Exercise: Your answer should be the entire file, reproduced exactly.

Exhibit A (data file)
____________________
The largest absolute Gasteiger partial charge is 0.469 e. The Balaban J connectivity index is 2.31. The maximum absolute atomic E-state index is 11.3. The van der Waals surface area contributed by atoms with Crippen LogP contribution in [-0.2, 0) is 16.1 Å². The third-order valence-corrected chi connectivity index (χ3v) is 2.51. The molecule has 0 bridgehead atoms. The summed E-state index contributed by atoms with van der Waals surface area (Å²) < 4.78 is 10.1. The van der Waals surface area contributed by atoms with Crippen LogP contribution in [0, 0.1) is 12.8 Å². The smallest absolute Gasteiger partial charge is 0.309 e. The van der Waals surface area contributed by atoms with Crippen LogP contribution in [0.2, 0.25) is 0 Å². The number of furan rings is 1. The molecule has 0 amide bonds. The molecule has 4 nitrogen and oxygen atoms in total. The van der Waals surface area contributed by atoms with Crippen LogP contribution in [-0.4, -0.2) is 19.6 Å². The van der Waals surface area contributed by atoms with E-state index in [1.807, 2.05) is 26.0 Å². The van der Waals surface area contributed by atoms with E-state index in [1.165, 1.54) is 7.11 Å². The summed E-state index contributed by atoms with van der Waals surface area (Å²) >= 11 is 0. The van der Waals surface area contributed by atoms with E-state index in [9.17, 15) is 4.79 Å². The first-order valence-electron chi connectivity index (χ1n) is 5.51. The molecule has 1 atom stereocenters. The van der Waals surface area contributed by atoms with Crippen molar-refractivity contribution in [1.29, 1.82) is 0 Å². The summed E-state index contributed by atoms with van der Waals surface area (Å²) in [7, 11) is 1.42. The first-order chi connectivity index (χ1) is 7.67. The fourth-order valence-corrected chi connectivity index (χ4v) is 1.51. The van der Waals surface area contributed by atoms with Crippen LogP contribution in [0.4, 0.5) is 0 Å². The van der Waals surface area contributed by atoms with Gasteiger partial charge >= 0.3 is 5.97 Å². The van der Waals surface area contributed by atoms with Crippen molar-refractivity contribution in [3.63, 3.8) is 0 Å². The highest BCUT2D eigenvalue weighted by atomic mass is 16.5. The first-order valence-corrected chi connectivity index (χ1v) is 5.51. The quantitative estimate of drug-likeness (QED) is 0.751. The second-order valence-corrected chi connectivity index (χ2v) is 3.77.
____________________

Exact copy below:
The largest absolute Gasteiger partial charge is 0.469 e. The Balaban J connectivity index is 2.31. The maximum absolute atomic E-state index is 11.3. The van der Waals surface area contributed by atoms with Crippen LogP contribution in [-0.2, 0) is 16.1 Å². The third-order valence-corrected chi connectivity index (χ3v) is 2.51. The molecule has 0 bridgehead atoms. The summed E-state index contributed by atoms with van der Waals surface area (Å²) < 4.78 is 10.1. The van der Waals surface area contributed by atoms with Crippen LogP contribution in [0, 0.1) is 12.8 Å². The smallest absolute Gasteiger partial charge is 0.309 e. The van der Waals surface area contributed by atoms with Crippen LogP contribution in [0.2, 0.25) is 0 Å². The number of furan rings is 1. The molecule has 0 amide bonds. The molecule has 4 nitrogen and oxygen atoms in total. The van der Waals surface area contributed by atoms with Crippen LogP contribution in [-0.4, -0.2) is 19.6 Å². The van der Waals surface area contributed by atoms with E-state index in [1.807, 2.05) is 26.0 Å². The van der Waals surface area contributed by atoms with E-state index in [1.165, 1.54) is 7.11 Å². The summed E-state index contributed by atoms with van der Waals surface area (Å²) >= 11 is 0. The van der Waals surface area contributed by atoms with E-state index in [9.17, 15) is 4.79 Å². The first-order valence-electron chi connectivity index (χ1n) is 5.51. The molecule has 1 atom stereocenters. The van der Waals surface area contributed by atoms with Crippen molar-refractivity contribution in [1.29, 1.82) is 0 Å². The summed E-state index contributed by atoms with van der Waals surface area (Å²) in [7, 11) is 1.42. The first-order chi connectivity index (χ1) is 7.67. The fourth-order valence-corrected chi connectivity index (χ4v) is 1.51. The van der Waals surface area contributed by atoms with Crippen LogP contribution in [0.4, 0.5) is 0 Å². The van der Waals surface area contributed by atoms with Gasteiger partial charge >= 0.3 is 5.97 Å². The van der Waals surface area contributed by atoms with Crippen molar-refractivity contribution in [3.63, 3.8) is 0 Å². The highest BCUT2D eigenvalue weighted by atomic mass is 16.5. The first-order valence-corrected chi connectivity index (χ1v) is 5.51. The quantitative estimate of drug-likeness (QED) is 0.751. The second-order valence-corrected chi connectivity index (χ2v) is 3.77.